By TAKASHI KONISHI/ Staff Writer
September 27, 2022 at 07:00 JST
MASUDA, Shimane Prefecture--Shiba Inu dogs greeted passengers arriving from Haneda Airport as they walked through the arrival gate of Hagi-Iwami Airport here in the morning of Sept. 3.
The canines were accompanied by their owners.
Surprised, the passengers stopped and petted the dogs, saying how cute they were and posed for pictures with them.
“I was surprised, but it was comforting and my fatigue went away,” a passenger said.
The hope is to attract more passengers to the airport and raise the profile of the city, home of the ancestor to all living Shiba Inu.
A Masuda-based civic group set up to foster Shiba Inu takes care of the dogs. The group comprises about 30 Shiba Inu owners living in the city and its neighboring municipalities.
The dogs remained docile as they greeted the passengers.
Masuda is the birthplace of Ishi, a dog believed to be the ancestor of the breed.
The male of the Sekishuken line, an indigenous breed from western Shimane Prefecture, was born in 1930 in the village of Futakawa (present-day Masuda’s Mitocho district) in the Chugoku Mountain Range about 20 kilometers east of the airport.
A Tokyo dentist originally from present-day Hamada in the prefecture adopted Ishi, who helped produce offspring.
It is said that all Shiba Inu around the world can trace their bloodlines back to Ishi.
In 2019, a stone statue of Ishi was erected beside the house where he was born, with a small memorial hall introducing the dog's history.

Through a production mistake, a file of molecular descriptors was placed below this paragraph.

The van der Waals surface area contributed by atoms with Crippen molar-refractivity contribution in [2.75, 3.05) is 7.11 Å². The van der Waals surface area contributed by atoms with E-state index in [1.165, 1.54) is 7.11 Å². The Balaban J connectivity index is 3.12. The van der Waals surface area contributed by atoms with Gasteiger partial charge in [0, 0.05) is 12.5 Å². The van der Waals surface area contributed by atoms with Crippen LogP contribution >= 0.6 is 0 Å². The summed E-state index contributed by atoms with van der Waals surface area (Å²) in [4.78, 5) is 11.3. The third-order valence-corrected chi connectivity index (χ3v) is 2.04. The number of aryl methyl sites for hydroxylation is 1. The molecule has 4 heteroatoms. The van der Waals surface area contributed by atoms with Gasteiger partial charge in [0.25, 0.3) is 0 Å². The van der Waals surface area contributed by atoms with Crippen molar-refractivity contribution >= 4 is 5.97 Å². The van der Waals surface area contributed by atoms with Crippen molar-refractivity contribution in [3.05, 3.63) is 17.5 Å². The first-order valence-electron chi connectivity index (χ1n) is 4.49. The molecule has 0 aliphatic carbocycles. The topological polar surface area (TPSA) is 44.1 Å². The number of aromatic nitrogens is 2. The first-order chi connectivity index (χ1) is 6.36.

Motoi Nishimatsu, 62, head of the business planning division at Iwami Airport Terminal Building Inc., the airport operator, took note of Ishi's story.
He sought help from Atsuo Yanao, 84, head of the Masuda-based Shiba Inu fostering group--who also served as chief of the Shimane branch of the Japan Dog Preservation Society, a Tokyo-based public interest organization, at that time--to organize the greeting event, which started in June.
The welcoming event is held in the morning of the first and third Saturdays of each month when an incoming flight from Haneda Airport arrives, bringing together 10 to 15 Shiba Inu each time.
The event has also become popular among Shiba Inu enthusiasts.
“Shiba Inu are cool-looking, mentally strong and loyal to their owners. I hope their charms become widely known,” Yanao said.
The airport only handles two daily round-trip flights linking with Haneda Airport.
The operator has been trying various ways to attract more passengers, including hosting a marathon on the runway, keeping bees on the airport premises to produce honey and welcoming arriving passengers with a presentation of the traditional performing art of Iwami “kagura” (sacred Shinto music and dancing).
“Shiba Inu are also popular outside Japan,” Nishimatsu said. “We hope people actually visit (the city) not only to enjoy sightseeing, but also to turn their attention to Masuda as a ‘holy site’ for Shiba Inu and make a pilgrimage.”
Elsewhere in Japan, Akita Inu dogs greet arriving passengers at Odate-Noshiro Airport in Kita-Akita, Akita Prefecture, on dates ending with the number eight (“hachi”) every month in tribute to Hachiko, an Akita Inu dog known for its loyalty to its master.
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